SA recycling rates applauded

The South African National Bottled Water Association (SANBWA) has applauded the response of ordinary South Africans to plastics recycling initiatives as the country’s recycling rate trounces that currently achieved in Europe.

Plastics|SA released plastics recycling figures for 2017 earlier this week (July 24), For the seventh year running, these show that plastics recycling in South Africa has continued to grow, with more than 334 727 tons recycled back into the raw material. This gives South Africa an input recycling rate of 43.7% – well above that of Europe’s recycling rate that currently sits at 31.1%.

“South Africans who do their share to recycle plastic (and other materials) on a daily basis are to be congratulated on their latest efforts,” said SANBWA Executive Director, Charlotte Metcalf.

“Earlier in the year (May), PETCO, which is responsible for fulfilling the sector’s mandate of extended producer responsibility, announced that the South African PET industry recycled a record 2.15 billion PET plastic bottles in 2017, setting a post-consumer recycling rate of 65% to put the country on par with international standards.

“The 93 235 tonnes of collected PET exceeded the industry target of 58% for the year 2017 and created 64 000 income-generating opportunities for waste pickers, collectors and recyclers, saving 578 000m3 of landfill space and 139 000 tonnes of carbon in the process.

“Plastics|SA’s figures continue the good news story, and their achievement – and that of all the organisations it works with – are to be applauded.”

Metcalf added that the executive summary compiled by Plastics|SA each year to provide interested parties with an overview of the sector and its activities is extremely detailed and makes for worthwhile reading. (http://www.plasticsinfo.co.za/wp-content/uploads/2018/07/Executive-summary.pdf)

There are differences between South Africa and Europe which have a material impact on their respective recycling initiatives, and these are forming Plastics|SA’s strategies going forward. For example, the South African recycling industry is based on economic principles whereas, in Europe, recycling is an environmental principle subscribed to by most citizens and local councils. In South Africa it needs to make money; in Europe, it is the right thing to do.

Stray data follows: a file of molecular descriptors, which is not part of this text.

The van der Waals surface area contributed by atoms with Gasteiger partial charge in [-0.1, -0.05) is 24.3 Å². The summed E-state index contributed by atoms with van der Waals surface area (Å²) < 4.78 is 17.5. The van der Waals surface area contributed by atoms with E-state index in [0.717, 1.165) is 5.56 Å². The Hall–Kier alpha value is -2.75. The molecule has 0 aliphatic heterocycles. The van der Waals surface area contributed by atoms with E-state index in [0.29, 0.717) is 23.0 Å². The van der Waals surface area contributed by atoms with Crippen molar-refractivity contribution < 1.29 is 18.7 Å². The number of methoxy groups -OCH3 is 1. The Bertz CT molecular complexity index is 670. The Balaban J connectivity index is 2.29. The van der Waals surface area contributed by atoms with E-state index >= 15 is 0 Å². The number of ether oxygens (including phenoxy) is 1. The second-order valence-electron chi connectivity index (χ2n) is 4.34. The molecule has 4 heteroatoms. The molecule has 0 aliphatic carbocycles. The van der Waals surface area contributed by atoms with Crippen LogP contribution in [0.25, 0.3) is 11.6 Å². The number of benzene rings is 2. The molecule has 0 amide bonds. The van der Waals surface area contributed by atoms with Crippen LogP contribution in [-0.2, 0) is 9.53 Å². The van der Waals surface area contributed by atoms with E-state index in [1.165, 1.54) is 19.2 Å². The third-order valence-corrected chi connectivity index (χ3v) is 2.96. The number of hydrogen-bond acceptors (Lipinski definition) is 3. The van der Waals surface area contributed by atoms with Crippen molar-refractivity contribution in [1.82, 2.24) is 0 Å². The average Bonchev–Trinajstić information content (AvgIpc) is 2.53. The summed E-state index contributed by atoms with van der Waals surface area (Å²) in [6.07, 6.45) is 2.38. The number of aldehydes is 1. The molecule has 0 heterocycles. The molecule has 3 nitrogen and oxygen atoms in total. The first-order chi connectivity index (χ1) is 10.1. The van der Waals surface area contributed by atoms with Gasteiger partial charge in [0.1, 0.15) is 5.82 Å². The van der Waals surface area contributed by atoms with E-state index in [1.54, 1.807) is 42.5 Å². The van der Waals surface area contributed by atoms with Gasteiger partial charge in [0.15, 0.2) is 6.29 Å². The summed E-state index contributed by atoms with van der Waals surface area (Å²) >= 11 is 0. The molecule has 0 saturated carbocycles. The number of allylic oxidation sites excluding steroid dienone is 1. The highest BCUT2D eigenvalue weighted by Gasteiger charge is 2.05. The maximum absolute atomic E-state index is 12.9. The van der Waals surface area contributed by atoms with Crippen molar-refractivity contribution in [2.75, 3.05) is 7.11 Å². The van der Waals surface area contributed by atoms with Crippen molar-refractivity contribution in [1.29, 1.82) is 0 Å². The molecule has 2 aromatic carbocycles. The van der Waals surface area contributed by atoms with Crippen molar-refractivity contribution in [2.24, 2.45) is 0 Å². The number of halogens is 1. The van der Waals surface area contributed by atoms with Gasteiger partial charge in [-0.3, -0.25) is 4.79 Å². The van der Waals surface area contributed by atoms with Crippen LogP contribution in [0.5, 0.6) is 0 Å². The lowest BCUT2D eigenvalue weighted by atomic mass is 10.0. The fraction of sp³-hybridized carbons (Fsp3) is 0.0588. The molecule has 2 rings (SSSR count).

Also, in the European community, local government and the plastics industry are all involved in getting the recyclables out of the waste stream as early as possible, whereas in South Africa we only have formal waste management for 64% of all households. The largest quantity of recyclables in our country, 74%, was obtained from the landfill and other post-consumer sources. Landfill material is of poor quality, contaminated and therefore expensive to recycle.

Importantly, recycling is helping create jobs – even if most are informal. The executive summary reports that plastics recycling sustained 5837 formal jobs in 2017 in the recycling factories. Increased tonnages per employee were achieved and reached 53.8 tons – 7% more than in 2016. It is estimated, however, that 52 300 workers received an income through the supply chain. PETCO estimates that PET recycling creates 64 000 income-generating opportunities.

Metcalf also drew attention to Plastics|SA Executive Director, Anton Hanekom’s, warning: “While the recycling rates of plastics tell an impressive story, local recyclers often faced an uphill battle when it came to selling their material. For the second year in a row, the recyclers had more recyclate than was required by their immediate and existing customers.  This makes it hard for them to survive and continue their operations, as they are unable to sell their stock. For this reason, developing suitable end-markets has become critical for the sustainability of the plastics recycling industry”.


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